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Finally, after almost two full days of drying, the bag was done! I’m so happy with how it turned out. It feels wonderfully Springy to me, and the little bits of blue and teal just pop out of the wool. It’s about 10″ tall and 12″ wide, so it’s great for either a large purse or a good project bag. I added it to my For Sale items on my Facebook page and my Etsy shop, though I’d be happy to carry it myself…especially with my cute little Junie Balloonie flower added!

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Where does all the yarn come from?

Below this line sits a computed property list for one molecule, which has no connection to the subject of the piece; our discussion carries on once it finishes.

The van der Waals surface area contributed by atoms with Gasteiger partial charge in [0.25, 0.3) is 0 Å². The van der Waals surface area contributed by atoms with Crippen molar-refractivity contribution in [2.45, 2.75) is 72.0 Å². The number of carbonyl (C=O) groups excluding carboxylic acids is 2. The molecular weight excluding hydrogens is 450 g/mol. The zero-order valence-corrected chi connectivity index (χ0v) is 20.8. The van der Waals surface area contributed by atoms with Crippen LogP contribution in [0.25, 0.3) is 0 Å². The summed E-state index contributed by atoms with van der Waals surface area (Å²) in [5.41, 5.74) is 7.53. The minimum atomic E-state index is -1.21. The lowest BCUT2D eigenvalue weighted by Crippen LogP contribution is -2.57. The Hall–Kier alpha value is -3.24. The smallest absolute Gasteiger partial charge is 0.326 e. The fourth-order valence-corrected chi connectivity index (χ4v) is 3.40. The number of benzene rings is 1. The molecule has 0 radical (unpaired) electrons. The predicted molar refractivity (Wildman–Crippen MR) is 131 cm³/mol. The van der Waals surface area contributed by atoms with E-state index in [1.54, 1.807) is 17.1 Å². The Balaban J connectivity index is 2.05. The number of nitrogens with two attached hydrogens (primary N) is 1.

Today is a busy day so my time is limited, but I was enthused by my local paper this morning and had to share. There was a lovely long feature article about a local fiber artist, Jamie Root, who raises her own sheep for the wool. The article talks a bit about how she readies it for use and turns it into yarn, and then where she takes it. I met Jamie last year at the Kansas City Renaissance Festival and spent quite a bit of time talking to her as she showed me a bit of the process. As a newbie yarner, I was fascinated, and she was so friendly and welcoming. Most of my yarn time is spent on the latter end of the process: buying and using the already-dyed, wound yarns. I’m just now starting to realize how much more there is to the craft–or do I mean art? That’s another discussion for another day! Click here to read the article.